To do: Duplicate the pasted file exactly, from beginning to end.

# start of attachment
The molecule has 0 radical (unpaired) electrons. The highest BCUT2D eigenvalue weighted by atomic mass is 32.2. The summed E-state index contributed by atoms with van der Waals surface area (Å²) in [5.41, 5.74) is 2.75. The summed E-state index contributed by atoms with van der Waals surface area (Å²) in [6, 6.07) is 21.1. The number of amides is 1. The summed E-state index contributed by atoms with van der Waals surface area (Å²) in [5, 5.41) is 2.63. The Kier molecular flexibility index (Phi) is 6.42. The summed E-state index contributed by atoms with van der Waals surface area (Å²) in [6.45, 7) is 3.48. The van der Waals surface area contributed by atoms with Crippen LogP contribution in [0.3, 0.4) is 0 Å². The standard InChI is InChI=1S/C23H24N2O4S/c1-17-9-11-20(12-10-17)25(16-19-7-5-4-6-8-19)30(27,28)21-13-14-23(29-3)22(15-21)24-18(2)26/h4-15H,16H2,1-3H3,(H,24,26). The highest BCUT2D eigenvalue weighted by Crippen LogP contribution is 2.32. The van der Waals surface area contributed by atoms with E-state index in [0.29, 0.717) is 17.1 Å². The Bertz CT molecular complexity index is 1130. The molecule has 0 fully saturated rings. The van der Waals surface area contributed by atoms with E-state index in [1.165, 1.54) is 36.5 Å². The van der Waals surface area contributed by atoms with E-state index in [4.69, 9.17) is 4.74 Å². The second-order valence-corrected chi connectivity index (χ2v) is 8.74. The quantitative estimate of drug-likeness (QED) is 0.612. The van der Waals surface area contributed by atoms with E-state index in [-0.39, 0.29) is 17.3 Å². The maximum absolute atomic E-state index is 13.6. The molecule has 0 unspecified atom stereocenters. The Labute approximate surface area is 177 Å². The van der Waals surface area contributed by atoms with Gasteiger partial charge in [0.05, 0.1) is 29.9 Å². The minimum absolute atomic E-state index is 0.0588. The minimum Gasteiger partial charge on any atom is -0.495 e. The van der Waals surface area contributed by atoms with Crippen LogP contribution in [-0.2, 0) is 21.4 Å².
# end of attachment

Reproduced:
The molecule has 0 radical (unpaired) electrons. The highest BCUT2D eigenvalue weighted by atomic mass is 32.2. The summed E-state index contributed by atoms with van der Waals surface area (Å²) in [5.41, 5.74) is 2.75. The summed E-state index contributed by atoms with van der Waals surface area (Å²) in [6, 6.07) is 21.1. The number of amides is 1. The summed E-state index contributed by atoms with van der Waals surface area (Å²) in [5, 5.41) is 2.63. The Kier molecular flexibility index (Phi) is 6.42. The summed E-state index contributed by atoms with van der Waals surface area (Å²) in [6.45, 7) is 3.48. The van der Waals surface area contributed by atoms with Crippen LogP contribution in [0.3, 0.4) is 0 Å². The standard InChI is InChI=1S/C23H24N2O4S/c1-17-9-11-20(12-10-17)25(16-19-7-5-4-6-8-19)30(27,28)21-13-14-23(29-3)22(15-21)24-18(2)26/h4-15H,16H2,1-3H3,(H,24,26). The highest BCUT2D eigenvalue weighted by Crippen LogP contribution is 2.32. The van der Waals surface area contributed by atoms with E-state index in [0.29, 0.717) is 17.1 Å². The Bertz CT molecular complexity index is 1130. The molecule has 0 fully saturated rings. The van der Waals surface area contributed by atoms with E-state index in [1.165, 1.54) is 36.5 Å². The van der Waals surface area contributed by atoms with E-state index in [4.69, 9.17) is 4.74 Å². The second-order valence-corrected chi connectivity index (χ2v) is 8.74. The quantitative estimate of drug-likeness (QED) is 0.612. The van der Waals surface area contributed by atoms with E-state index in [-0.39, 0.29) is 17.3 Å². The maximum absolute atomic E-state index is 13.6. The molecule has 0 unspecified atom stereocenters. The Labute approximate surface area is 177 Å². The van der Waals surface area contributed by atoms with Gasteiger partial charge in [0.05, 0.1) is 29.9 Å². The minimum absolute atomic E-state index is 0.0588. The minimum Gasteiger partial charge on any atom is -0.495 e. The van der Waals surface area contributed by atoms with Crippen LogP contribution in [-0.2, 0) is 21.4 Å².